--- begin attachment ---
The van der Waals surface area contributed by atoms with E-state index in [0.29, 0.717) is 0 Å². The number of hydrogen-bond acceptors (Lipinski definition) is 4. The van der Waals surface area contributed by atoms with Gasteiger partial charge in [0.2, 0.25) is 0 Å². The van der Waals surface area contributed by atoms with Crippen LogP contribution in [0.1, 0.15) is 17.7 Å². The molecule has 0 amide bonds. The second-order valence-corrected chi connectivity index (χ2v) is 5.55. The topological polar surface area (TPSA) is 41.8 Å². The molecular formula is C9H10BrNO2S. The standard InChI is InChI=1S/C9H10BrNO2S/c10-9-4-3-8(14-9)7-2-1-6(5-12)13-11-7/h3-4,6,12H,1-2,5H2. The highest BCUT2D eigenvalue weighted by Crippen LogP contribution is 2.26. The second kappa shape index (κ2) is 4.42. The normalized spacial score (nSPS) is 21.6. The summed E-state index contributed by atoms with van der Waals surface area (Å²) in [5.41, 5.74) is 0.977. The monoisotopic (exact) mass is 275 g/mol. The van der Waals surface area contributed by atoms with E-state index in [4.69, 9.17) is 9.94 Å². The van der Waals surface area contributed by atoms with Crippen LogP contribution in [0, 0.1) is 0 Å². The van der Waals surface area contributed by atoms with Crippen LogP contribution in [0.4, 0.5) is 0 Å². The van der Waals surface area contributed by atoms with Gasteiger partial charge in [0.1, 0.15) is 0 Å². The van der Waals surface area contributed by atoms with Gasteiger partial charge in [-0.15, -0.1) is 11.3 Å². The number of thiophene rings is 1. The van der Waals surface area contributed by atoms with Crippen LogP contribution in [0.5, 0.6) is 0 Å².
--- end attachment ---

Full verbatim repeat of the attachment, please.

The van der Waals surface area contributed by atoms with E-state index in [0.29, 0.717) is 0 Å². The number of hydrogen-bond acceptors (Lipinski definition) is 4. The van der Waals surface area contributed by atoms with Gasteiger partial charge in [0.2, 0.25) is 0 Å². The van der Waals surface area contributed by atoms with Crippen LogP contribution in [0.1, 0.15) is 17.7 Å². The molecule has 0 amide bonds. The second-order valence-corrected chi connectivity index (χ2v) is 5.55. The topological polar surface area (TPSA) is 41.8 Å². The molecular formula is C9H10BrNO2S. The standard InChI is InChI=1S/C9H10BrNO2S/c10-9-4-3-8(14-9)7-2-1-6(5-12)13-11-7/h3-4,6,12H,1-2,5H2. The highest BCUT2D eigenvalue weighted by Crippen LogP contribution is 2.26. The second kappa shape index (κ2) is 4.42. The normalized spacial score (nSPS) is 21.6. The summed E-state index contributed by atoms with van der Waals surface area (Å²) in [5.41, 5.74) is 0.977. The monoisotopic (exact) mass is 275 g/mol. The van der Waals surface area contributed by atoms with E-state index in [4.69, 9.17) is 9.94 Å². The van der Waals surface area contributed by atoms with Crippen LogP contribution in [0, 0.1) is 0 Å². The van der Waals surface area contributed by atoms with Crippen LogP contribution in [0.4, 0.5) is 0 Å². The van der Waals surface area contributed by atoms with Gasteiger partial charge in [0.1, 0.15) is 0 Å². The van der Waals surface area contributed by atoms with Gasteiger partial charge in [-0.15, -0.1) is 11.3 Å². The number of thiophene rings is 1. The van der Waals surface area contributed by atoms with Crippen LogP contribution in [0.5, 0.6) is 0 Å².